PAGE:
There may be no greater athlete or entertainer in history at creating moments than the greatest Los Angeles Laker of them all: Kobe Bean Bryant. His original nickname was “Showboat” for a reason as there may be no man this century with more days dedicated to them while being celebrated by fans and peers alike than the Black Mamba.
With Aug. 24 (8/24) being known as Mamba Day in honor of the numbers 8 and 24, which Kobe donned for a decade each, here is a countdown the top eight moments in the legendary career of Kobe Bryant with the Lakers.
8. 61 points in the Garden
On February 2, 2009, Kobe shocked the NBA world as he broke the all-time scoring record at the iconic Madison Square Garden against the New York Knicks. This was arguably when the Black Mamba was at the peak of his powers in terms of winning games as he had perfect synergy between the mental and physical aspects of his game.
This game will always be remembered in particular for the play in which Kobe pump faked Wilson Chandler out of his shoes with a 360 degree pivot before leaning forward and draining the shot.
7. Four straight 50-plus point games:
The man who averaged 40 points per game for a month on three separate occasions did something even more unthinkable in November of 2006. He had four consecutive games of 50 points or more, scoring 65 vs. the Portland Trail Blazers, 50 vs. the Minnesota Timberwolves, 60 vs. the Memphis Grizzlies and 50 vs. the New Orleans Hornets.
There are a multitude of insane highlights from this stretch, but his second-highest career output of 65 points against the Portland Trail Blazers where he hit a shot to put the Lakers up for good with under a minute remaining. The greatest basketball player of the 2000s decade did a 180 degree spin right, before reversing the move left as he faked out two defender and rose up for the high-arching fadeaway 3-pointer for the win in classic clutch Kobe manner.
6. 62 in Three Quarters:
Not only did Kobe Bryant score 62 points in three quarters against the Dallas Mavericks on December 20, 2005, but he outscored the entire Mavericks team 62-61. What makes this even more wild? Brian Shaw told Kobe he could have scored more to which Kobe responded that he’d have another night like this when the Lakers needed the win when Shaw said he should have played the fourth quarter too instead of sitting.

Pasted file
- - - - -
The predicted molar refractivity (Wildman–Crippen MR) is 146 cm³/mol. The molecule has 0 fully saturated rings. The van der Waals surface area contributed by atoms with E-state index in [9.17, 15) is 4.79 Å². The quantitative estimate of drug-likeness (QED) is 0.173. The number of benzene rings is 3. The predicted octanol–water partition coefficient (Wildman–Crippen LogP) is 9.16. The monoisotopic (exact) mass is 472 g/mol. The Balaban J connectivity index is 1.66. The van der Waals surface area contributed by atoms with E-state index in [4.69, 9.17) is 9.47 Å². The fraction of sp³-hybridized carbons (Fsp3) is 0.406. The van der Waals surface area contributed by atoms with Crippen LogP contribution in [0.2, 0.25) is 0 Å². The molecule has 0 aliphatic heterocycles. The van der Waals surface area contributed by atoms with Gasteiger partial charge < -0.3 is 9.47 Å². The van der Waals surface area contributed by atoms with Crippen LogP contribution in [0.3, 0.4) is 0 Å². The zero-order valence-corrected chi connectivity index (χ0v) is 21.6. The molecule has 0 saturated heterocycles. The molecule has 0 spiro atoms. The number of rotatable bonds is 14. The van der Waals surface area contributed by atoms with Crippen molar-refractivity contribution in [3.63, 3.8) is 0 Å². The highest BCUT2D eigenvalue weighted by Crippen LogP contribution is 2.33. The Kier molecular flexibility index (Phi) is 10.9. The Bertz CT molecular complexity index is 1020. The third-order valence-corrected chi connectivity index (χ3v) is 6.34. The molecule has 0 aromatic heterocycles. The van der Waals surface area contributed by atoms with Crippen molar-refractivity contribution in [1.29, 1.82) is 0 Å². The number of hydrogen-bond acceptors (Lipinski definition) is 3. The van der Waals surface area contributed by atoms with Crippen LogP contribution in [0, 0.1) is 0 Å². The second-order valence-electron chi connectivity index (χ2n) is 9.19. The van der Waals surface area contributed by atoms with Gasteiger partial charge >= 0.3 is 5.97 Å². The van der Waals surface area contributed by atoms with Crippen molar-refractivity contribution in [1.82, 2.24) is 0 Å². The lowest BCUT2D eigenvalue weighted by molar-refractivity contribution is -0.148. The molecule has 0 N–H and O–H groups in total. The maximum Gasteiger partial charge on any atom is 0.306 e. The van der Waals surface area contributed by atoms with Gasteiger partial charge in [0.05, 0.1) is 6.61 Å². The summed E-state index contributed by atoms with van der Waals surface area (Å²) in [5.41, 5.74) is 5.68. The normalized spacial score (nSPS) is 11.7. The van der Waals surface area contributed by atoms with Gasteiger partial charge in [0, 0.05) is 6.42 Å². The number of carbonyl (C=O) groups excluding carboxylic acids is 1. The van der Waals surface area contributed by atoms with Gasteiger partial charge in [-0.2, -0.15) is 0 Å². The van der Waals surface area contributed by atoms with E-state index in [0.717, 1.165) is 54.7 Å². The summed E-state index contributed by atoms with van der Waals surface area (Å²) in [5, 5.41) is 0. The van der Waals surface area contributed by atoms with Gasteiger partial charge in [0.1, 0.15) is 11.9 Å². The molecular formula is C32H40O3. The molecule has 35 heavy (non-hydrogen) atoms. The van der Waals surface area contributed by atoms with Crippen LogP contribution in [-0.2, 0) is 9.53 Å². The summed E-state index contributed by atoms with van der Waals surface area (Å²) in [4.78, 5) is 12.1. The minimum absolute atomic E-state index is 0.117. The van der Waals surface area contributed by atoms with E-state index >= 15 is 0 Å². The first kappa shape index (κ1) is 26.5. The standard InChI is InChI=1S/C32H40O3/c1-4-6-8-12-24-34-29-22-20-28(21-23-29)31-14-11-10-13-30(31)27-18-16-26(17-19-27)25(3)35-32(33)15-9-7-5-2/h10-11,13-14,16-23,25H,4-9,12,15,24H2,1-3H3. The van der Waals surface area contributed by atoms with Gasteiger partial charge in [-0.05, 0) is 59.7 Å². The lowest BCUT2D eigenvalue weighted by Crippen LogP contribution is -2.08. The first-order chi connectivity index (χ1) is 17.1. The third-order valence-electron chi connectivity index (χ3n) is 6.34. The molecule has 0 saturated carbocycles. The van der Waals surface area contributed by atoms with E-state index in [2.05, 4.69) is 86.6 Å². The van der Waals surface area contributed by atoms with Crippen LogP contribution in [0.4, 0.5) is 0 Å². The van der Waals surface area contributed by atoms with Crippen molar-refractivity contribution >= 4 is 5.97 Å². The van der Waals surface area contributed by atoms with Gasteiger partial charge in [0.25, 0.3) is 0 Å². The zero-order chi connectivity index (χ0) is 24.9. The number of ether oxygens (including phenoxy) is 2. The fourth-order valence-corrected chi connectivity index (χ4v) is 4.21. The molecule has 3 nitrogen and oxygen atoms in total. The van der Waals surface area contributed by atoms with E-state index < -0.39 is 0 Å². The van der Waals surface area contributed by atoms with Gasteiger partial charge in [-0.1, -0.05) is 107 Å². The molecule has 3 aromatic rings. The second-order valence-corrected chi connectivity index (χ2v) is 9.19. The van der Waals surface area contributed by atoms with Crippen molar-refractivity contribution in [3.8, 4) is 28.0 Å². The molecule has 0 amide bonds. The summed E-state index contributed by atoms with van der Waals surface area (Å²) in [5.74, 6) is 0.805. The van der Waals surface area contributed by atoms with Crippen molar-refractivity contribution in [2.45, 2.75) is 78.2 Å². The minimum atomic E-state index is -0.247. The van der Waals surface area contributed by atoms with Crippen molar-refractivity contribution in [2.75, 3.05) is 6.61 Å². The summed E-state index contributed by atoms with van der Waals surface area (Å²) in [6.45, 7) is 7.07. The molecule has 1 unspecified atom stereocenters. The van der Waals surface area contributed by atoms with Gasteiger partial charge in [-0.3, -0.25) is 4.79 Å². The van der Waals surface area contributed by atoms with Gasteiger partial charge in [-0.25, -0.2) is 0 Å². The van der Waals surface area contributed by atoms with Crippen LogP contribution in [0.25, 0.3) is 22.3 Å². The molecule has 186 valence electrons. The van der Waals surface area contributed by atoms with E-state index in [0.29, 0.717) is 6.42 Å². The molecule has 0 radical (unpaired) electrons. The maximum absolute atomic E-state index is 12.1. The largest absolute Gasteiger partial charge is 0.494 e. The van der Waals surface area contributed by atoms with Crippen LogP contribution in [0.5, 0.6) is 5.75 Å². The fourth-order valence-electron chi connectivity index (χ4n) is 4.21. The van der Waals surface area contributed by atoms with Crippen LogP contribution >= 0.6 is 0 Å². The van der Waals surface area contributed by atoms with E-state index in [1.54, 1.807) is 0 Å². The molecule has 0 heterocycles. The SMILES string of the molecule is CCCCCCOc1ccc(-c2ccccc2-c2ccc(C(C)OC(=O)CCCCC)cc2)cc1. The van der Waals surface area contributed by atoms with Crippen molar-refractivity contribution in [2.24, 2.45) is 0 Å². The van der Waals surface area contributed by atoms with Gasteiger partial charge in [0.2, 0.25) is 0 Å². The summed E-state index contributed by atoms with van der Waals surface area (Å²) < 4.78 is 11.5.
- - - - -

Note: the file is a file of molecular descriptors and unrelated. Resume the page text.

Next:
5. The first without Shaq in 2009:
As soon as Kobe and the Lakers lost the 2008 NBA Finals against the Boston Celtics and Shaquille O’Neal performed a rap, which included the line “Kobe couldn’t do without me,” to jokingly diss Kobe, it was all but written in stone that he would win the next year. Brynt was more motivated than ever to prove Shaq and everyone wrong that he could win as the clear cut leader of the team.
We were seeing a different Kobe as he showed out in Game 1 with 40 points, eight assists and eight rebounds, literally doing it all for his team. He’s often stated that the biggest difference between No. 8 and No. 24 was how he learned to make his teammates better and this championship was proof of that.
4. Kobe announces he’s here in 2000 Finals:
Kobe was forced to start his career riding the bench by coach Del Harris, but fans knew he was special as he still became the youngest all-star starter in history in 1998. Kobe was less established than Shaq, but when Shaq was out and the Lakers needed it most a 21-year-old, Kobe score 28 points before tipping in a shot to secure the lead for the Lakers with less than six seconds to go in Game 4 of the NBA Finals.
This prompted Bob Costas to utter the iconic line, “How Good is this kid?”
Kobe would spend his entire career showing us all just how good he was.
#3: 2010 Title:
Kobe made it clear on multiple occasions that there was nothing more important to him than winning championships during the prime of his career. On many occasions, he reiterated his championship in seven games against the Boston Celtics in 2010 was the sweetest because it was against the franchise’s and Kobe’s personal greatest rivals.
The image of Kobe standing on the scorer’s table with his arms stretched like an eagle as confetti rains down around him in the Staples Centre will live on forever in Laker lore.
#2: 81-point game:
While Kobe valued championships above all else during his prime, he was also a lifelong Disney fan and loved magic. Kobe created a magical moment that will live on for generations when he had arguably the greatest individual performance of all time on January 22, 2006.
The Mamba scored 81 points, creating the most memorable moment of many people’s lives on a casual Sunday afternoon against the Tonronto Raptors. While Wilt Chamberlain holds the record for the most points scored in a single game with 100 in 1962 ,that game wasn’t even televised and Chamberlain scored nearly all his baskets inside.
Kobe scored his points in every way imaginable for the Lakers as he recorded the highest scoring output in modern NBA history.
#1: The Black Mamba’s Last Stand:
If there’s anything that defined Kobe, it was evolution from 8 to 24. No. 8 was all about proving he was the best, while No. 24 was all about inspiring the next generation to be great in whatever they do.
As the seemingly indestructible Laker legend’s body broke down on him over the last few years, he gave it everything he had to create the most memorable Mamba Moment of all time as he scored 60 points and a game-winner on the final night of his career. Legends live forever and so will this memory as the last three minutes of this game perfectly sum up why Kobe will always inspire the masses.
When Lakers play-by-play commentator Bill Macdonald referred to Kobe as the “Magical Mamba” on this night he couldn’t have been more on the nose with his description.
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